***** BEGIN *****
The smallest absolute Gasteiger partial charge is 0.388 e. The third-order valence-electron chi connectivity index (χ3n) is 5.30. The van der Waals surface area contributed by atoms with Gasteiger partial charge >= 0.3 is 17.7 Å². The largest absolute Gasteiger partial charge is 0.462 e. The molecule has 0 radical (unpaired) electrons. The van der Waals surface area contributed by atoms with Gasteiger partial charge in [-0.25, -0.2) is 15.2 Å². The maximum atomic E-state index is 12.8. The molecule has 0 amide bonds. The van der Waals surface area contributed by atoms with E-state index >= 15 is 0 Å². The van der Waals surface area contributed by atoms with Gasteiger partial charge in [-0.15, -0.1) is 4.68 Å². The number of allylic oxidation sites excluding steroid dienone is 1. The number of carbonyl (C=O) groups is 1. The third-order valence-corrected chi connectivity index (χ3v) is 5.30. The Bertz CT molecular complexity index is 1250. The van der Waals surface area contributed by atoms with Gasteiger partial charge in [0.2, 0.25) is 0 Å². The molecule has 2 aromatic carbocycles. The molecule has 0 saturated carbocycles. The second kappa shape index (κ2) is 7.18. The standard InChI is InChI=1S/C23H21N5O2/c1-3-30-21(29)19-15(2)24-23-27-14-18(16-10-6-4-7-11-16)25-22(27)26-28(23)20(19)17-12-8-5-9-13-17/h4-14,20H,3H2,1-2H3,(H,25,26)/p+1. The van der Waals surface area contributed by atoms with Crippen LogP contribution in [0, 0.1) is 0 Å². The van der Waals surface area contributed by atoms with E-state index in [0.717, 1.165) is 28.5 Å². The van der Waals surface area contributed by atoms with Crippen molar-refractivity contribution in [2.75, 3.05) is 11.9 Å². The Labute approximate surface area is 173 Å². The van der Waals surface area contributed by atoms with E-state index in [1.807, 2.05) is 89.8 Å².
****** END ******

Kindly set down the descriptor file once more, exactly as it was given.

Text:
The smallest absolute Gasteiger partial charge is 0.388 e. The third-order valence-electron chi connectivity index (χ3n) is 5.30. The van der Waals surface area contributed by atoms with Gasteiger partial charge >= 0.3 is 17.7 Å². The largest absolute Gasteiger partial charge is 0.462 e. The molecule has 0 radical (unpaired) electrons. The van der Waals surface area contributed by atoms with Gasteiger partial charge in [-0.25, -0.2) is 15.2 Å². The maximum atomic E-state index is 12.8. The molecule has 0 amide bonds. The van der Waals surface area contributed by atoms with E-state index >= 15 is 0 Å². The van der Waals surface area contributed by atoms with Gasteiger partial charge in [-0.15, -0.1) is 4.68 Å². The number of allylic oxidation sites excluding steroid dienone is 1. The number of carbonyl (C=O) groups is 1. The third-order valence-corrected chi connectivity index (χ3v) is 5.30. The Bertz CT molecular complexity index is 1250. The van der Waals surface area contributed by atoms with Gasteiger partial charge in [0.2, 0.25) is 0 Å². The molecule has 2 aromatic carbocycles. The molecule has 0 saturated carbocycles. The second kappa shape index (κ2) is 7.18. The standard InChI is InChI=1S/C23H21N5O2/c1-3-30-21(29)19-15(2)24-23-27-14-18(16-10-6-4-7-11-16)25-22(27)26-28(23)20(19)17-12-8-5-9-13-17/h4-14,20H,3H2,1-2H3,(H,25,26)/p+1. The van der Waals surface area contributed by atoms with Crippen LogP contribution in [0, 0.1) is 0 Å². The van der Waals surface area contributed by atoms with E-state index in [0.717, 1.165) is 28.5 Å². The van der Waals surface area contributed by atoms with Crippen molar-refractivity contribution in [2.75, 3.05) is 11.9 Å². The Labute approximate surface area is 173 Å². The van der Waals surface area contributed by atoms with E-state index in [1.807, 2.05) is 89.8 Å².